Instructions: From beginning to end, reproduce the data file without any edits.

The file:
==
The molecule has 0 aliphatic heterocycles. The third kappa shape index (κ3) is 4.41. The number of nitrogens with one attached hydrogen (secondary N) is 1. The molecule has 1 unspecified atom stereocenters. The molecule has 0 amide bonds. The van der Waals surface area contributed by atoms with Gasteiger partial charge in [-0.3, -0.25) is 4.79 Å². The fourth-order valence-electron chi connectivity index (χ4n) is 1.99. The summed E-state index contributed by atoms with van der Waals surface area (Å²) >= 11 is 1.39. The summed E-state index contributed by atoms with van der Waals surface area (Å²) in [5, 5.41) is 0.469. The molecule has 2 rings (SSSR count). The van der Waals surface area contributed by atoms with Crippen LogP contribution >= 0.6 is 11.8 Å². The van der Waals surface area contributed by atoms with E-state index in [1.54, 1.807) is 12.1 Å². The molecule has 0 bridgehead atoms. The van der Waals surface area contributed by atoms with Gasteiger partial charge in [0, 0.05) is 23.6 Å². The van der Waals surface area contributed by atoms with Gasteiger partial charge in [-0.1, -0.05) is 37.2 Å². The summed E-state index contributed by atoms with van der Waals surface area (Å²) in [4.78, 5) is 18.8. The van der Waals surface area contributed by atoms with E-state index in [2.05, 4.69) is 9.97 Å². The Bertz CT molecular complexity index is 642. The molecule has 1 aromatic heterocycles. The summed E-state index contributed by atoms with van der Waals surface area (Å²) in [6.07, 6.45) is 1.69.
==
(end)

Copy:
The molecule has 0 aliphatic heterocycles. The third kappa shape index (κ3) is 4.41. The number of nitrogens with one attached hydrogen (secondary N) is 1. The molecule has 1 unspecified atom stereocenters. The molecule has 0 amide bonds. The van der Waals surface area contributed by atoms with Gasteiger partial charge in [-0.3, -0.25) is 4.79 Å². The fourth-order valence-electron chi connectivity index (χ4n) is 1.99. The summed E-state index contributed by atoms with van der Waals surface area (Å²) >= 11 is 1.39. The summed E-state index contributed by atoms with van der Waals surface area (Å²) in [5, 5.41) is 0.469. The molecule has 2 rings (SSSR count). The van der Waals surface area contributed by atoms with Crippen LogP contribution >= 0.6 is 11.8 Å². The van der Waals surface area contributed by atoms with E-state index in [1.54, 1.807) is 12.1 Å². The molecule has 0 bridgehead atoms. The van der Waals surface area contributed by atoms with Gasteiger partial charge in [0, 0.05) is 23.6 Å². The van der Waals surface area contributed by atoms with Gasteiger partial charge in [-0.1, -0.05) is 37.2 Å². The summed E-state index contributed by atoms with van der Waals surface area (Å²) in [4.78, 5) is 18.8. The van der Waals surface area contributed by atoms with E-state index in [2.05, 4.69) is 9.97 Å². The Bertz CT molecular complexity index is 642. The molecule has 1 aromatic heterocycles. The summed E-state index contributed by atoms with van der Waals surface area (Å²) in [6.07, 6.45) is 1.69.